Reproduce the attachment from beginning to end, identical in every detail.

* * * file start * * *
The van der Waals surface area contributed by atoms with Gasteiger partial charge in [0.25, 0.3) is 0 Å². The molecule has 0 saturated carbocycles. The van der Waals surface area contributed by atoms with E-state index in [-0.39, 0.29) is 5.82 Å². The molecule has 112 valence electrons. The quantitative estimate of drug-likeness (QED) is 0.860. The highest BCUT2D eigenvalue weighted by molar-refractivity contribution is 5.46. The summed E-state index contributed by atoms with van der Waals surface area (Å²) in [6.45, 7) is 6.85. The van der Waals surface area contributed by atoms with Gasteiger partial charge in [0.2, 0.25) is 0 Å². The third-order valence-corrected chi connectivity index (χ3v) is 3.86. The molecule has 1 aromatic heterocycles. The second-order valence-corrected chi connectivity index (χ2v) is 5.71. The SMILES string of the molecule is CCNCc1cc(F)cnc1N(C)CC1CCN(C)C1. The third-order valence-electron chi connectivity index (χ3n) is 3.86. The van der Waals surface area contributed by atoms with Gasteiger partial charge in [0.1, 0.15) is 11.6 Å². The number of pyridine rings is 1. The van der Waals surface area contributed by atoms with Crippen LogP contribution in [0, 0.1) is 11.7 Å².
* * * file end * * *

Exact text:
The van der Waals surface area contributed by atoms with Gasteiger partial charge in [0.25, 0.3) is 0 Å². The molecule has 0 saturated carbocycles. The van der Waals surface area contributed by atoms with E-state index in [-0.39, 0.29) is 5.82 Å². The molecule has 112 valence electrons. The quantitative estimate of drug-likeness (QED) is 0.860. The highest BCUT2D eigenvalue weighted by molar-refractivity contribution is 5.46. The summed E-state index contributed by atoms with van der Waals surface area (Å²) in [6.45, 7) is 6.85. The van der Waals surface area contributed by atoms with Gasteiger partial charge in [0.2, 0.25) is 0 Å². The third-order valence-corrected chi connectivity index (χ3v) is 3.86. The molecule has 1 aromatic heterocycles. The second-order valence-corrected chi connectivity index (χ2v) is 5.71. The SMILES string of the molecule is CCNCc1cc(F)cnc1N(C)CC1CCN(C)C1. The third-order valence-electron chi connectivity index (χ3n) is 3.86. The van der Waals surface area contributed by atoms with Gasteiger partial charge in [0.1, 0.15) is 11.6 Å². The number of pyridine rings is 1. The van der Waals surface area contributed by atoms with Crippen LogP contribution in [0, 0.1) is 11.7 Å².